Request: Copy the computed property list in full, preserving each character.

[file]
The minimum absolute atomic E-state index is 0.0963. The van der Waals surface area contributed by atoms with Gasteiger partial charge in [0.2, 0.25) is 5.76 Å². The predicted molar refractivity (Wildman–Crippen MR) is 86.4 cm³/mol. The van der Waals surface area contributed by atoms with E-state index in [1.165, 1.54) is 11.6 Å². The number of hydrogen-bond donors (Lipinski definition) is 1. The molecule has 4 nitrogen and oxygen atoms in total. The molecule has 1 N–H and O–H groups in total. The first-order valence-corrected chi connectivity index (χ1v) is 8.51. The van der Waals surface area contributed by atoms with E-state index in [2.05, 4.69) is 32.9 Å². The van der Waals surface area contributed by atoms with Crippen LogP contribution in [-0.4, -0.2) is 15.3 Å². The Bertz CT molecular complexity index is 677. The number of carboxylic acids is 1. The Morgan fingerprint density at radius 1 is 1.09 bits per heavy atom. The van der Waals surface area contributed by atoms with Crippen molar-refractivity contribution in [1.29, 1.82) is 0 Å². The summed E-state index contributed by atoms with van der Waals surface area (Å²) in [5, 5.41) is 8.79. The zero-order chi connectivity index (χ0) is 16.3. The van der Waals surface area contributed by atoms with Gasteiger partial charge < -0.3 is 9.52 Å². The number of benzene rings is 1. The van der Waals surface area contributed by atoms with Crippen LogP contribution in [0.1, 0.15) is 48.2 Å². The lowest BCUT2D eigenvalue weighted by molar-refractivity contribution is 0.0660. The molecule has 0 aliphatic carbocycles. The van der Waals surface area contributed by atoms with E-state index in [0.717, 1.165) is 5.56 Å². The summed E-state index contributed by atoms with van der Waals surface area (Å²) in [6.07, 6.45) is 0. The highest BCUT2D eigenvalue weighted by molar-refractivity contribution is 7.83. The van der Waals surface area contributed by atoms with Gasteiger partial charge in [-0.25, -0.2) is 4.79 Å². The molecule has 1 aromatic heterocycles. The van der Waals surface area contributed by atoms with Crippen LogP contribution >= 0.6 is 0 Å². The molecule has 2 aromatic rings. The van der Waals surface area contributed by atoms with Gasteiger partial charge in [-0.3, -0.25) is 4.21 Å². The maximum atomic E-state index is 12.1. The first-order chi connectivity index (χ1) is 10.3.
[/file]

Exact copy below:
The minimum absolute atomic E-state index is 0.0963. The van der Waals surface area contributed by atoms with Gasteiger partial charge in [0.2, 0.25) is 5.76 Å². The predicted molar refractivity (Wildman–Crippen MR) is 86.4 cm³/mol. The van der Waals surface area contributed by atoms with E-state index in [1.165, 1.54) is 11.6 Å². The number of hydrogen-bond donors (Lipinski definition) is 1. The molecule has 4 nitrogen and oxygen atoms in total. The molecule has 1 N–H and O–H groups in total. The first-order valence-corrected chi connectivity index (χ1v) is 8.51. The van der Waals surface area contributed by atoms with E-state index in [2.05, 4.69) is 32.9 Å². The van der Waals surface area contributed by atoms with Crippen LogP contribution in [-0.4, -0.2) is 15.3 Å². The Bertz CT molecular complexity index is 677. The number of carboxylic acids is 1. The Morgan fingerprint density at radius 1 is 1.09 bits per heavy atom. The van der Waals surface area contributed by atoms with Crippen molar-refractivity contribution in [1.29, 1.82) is 0 Å². The summed E-state index contributed by atoms with van der Waals surface area (Å²) in [5, 5.41) is 8.79. The zero-order chi connectivity index (χ0) is 16.3. The van der Waals surface area contributed by atoms with Gasteiger partial charge < -0.3 is 9.52 Å². The number of benzene rings is 1. The van der Waals surface area contributed by atoms with Crippen LogP contribution in [0.1, 0.15) is 48.2 Å². The lowest BCUT2D eigenvalue weighted by molar-refractivity contribution is 0.0660. The molecule has 0 aliphatic carbocycles. The van der Waals surface area contributed by atoms with E-state index in [0.717, 1.165) is 5.56 Å². The summed E-state index contributed by atoms with van der Waals surface area (Å²) in [6.07, 6.45) is 0. The highest BCUT2D eigenvalue weighted by molar-refractivity contribution is 7.83. The van der Waals surface area contributed by atoms with Gasteiger partial charge in [-0.25, -0.2) is 4.79 Å². The molecule has 1 aromatic heterocycles. The van der Waals surface area contributed by atoms with Crippen LogP contribution >= 0.6 is 0 Å². The molecule has 2 aromatic rings. The van der Waals surface area contributed by atoms with Gasteiger partial charge in [-0.3, -0.25) is 4.21 Å². The maximum atomic E-state index is 12.1. The first-order chi connectivity index (χ1) is 10.3.